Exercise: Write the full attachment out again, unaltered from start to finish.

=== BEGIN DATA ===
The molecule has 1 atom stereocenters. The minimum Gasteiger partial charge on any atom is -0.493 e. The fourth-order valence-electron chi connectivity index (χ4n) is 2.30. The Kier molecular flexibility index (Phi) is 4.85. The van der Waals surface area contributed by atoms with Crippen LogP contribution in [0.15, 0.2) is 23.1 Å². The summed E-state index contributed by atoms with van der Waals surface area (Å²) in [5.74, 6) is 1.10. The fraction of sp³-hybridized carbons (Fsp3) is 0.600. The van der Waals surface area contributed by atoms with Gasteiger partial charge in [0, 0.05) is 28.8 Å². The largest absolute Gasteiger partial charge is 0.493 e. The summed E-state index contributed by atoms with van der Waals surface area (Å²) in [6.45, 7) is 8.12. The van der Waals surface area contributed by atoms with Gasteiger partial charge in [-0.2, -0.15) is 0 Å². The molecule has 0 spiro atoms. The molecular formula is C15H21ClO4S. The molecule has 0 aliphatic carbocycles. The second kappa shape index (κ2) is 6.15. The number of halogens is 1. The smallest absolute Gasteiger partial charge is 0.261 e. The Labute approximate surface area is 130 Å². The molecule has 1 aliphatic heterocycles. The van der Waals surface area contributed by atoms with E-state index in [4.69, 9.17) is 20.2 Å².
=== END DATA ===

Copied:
The molecule has 1 atom stereocenters. The minimum Gasteiger partial charge on any atom is -0.493 e. The fourth-order valence-electron chi connectivity index (χ4n) is 2.30. The Kier molecular flexibility index (Phi) is 4.85. The van der Waals surface area contributed by atoms with Crippen LogP contribution in [0.15, 0.2) is 23.1 Å². The summed E-state index contributed by atoms with van der Waals surface area (Å²) in [5.74, 6) is 1.10. The fraction of sp³-hybridized carbons (Fsp3) is 0.600. The van der Waals surface area contributed by atoms with Gasteiger partial charge in [0, 0.05) is 28.8 Å². The largest absolute Gasteiger partial charge is 0.493 e. The summed E-state index contributed by atoms with van der Waals surface area (Å²) in [6.45, 7) is 8.12. The van der Waals surface area contributed by atoms with Gasteiger partial charge in [-0.2, -0.15) is 0 Å². The molecule has 0 spiro atoms. The molecular formula is C15H21ClO4S. The molecule has 0 aliphatic carbocycles. The second kappa shape index (κ2) is 6.15. The number of halogens is 1. The smallest absolute Gasteiger partial charge is 0.261 e. The Labute approximate surface area is 130 Å². The molecule has 1 aliphatic heterocycles. The van der Waals surface area contributed by atoms with E-state index in [4.69, 9.17) is 20.2 Å².